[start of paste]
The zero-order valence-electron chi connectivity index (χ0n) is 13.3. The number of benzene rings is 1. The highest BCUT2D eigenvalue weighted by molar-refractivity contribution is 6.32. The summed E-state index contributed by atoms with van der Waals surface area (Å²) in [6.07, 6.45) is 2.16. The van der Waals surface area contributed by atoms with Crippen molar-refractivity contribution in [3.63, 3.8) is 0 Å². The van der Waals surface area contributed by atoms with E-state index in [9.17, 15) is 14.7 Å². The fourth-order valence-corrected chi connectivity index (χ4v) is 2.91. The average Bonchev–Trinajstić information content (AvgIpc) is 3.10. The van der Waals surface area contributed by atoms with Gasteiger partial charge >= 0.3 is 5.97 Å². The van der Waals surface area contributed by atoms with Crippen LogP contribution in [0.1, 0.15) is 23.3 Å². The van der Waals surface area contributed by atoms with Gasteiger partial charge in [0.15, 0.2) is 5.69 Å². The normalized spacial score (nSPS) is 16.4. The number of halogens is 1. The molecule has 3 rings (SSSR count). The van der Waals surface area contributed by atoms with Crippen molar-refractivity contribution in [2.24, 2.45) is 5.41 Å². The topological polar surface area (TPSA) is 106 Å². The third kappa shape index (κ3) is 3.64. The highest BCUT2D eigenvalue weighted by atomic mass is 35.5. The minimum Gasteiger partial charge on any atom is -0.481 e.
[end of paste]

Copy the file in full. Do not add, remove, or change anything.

The zero-order valence-electron chi connectivity index (χ0n) is 13.3. The number of benzene rings is 1. The highest BCUT2D eigenvalue weighted by molar-refractivity contribution is 6.32. The summed E-state index contributed by atoms with van der Waals surface area (Å²) in [6.07, 6.45) is 2.16. The van der Waals surface area contributed by atoms with Crippen molar-refractivity contribution in [3.63, 3.8) is 0 Å². The van der Waals surface area contributed by atoms with E-state index in [9.17, 15) is 14.7 Å². The fourth-order valence-corrected chi connectivity index (χ4v) is 2.91. The average Bonchev–Trinajstić information content (AvgIpc) is 3.10. The van der Waals surface area contributed by atoms with Gasteiger partial charge >= 0.3 is 5.97 Å². The van der Waals surface area contributed by atoms with Crippen LogP contribution in [0.1, 0.15) is 23.3 Å². The van der Waals surface area contributed by atoms with Gasteiger partial charge in [0.15, 0.2) is 5.69 Å². The normalized spacial score (nSPS) is 16.4. The number of halogens is 1. The molecule has 3 rings (SSSR count). The van der Waals surface area contributed by atoms with Crippen molar-refractivity contribution in [2.24, 2.45) is 5.41 Å². The topological polar surface area (TPSA) is 106 Å². The third kappa shape index (κ3) is 3.64. The highest BCUT2D eigenvalue weighted by atomic mass is 35.5. The minimum Gasteiger partial charge on any atom is -0.481 e.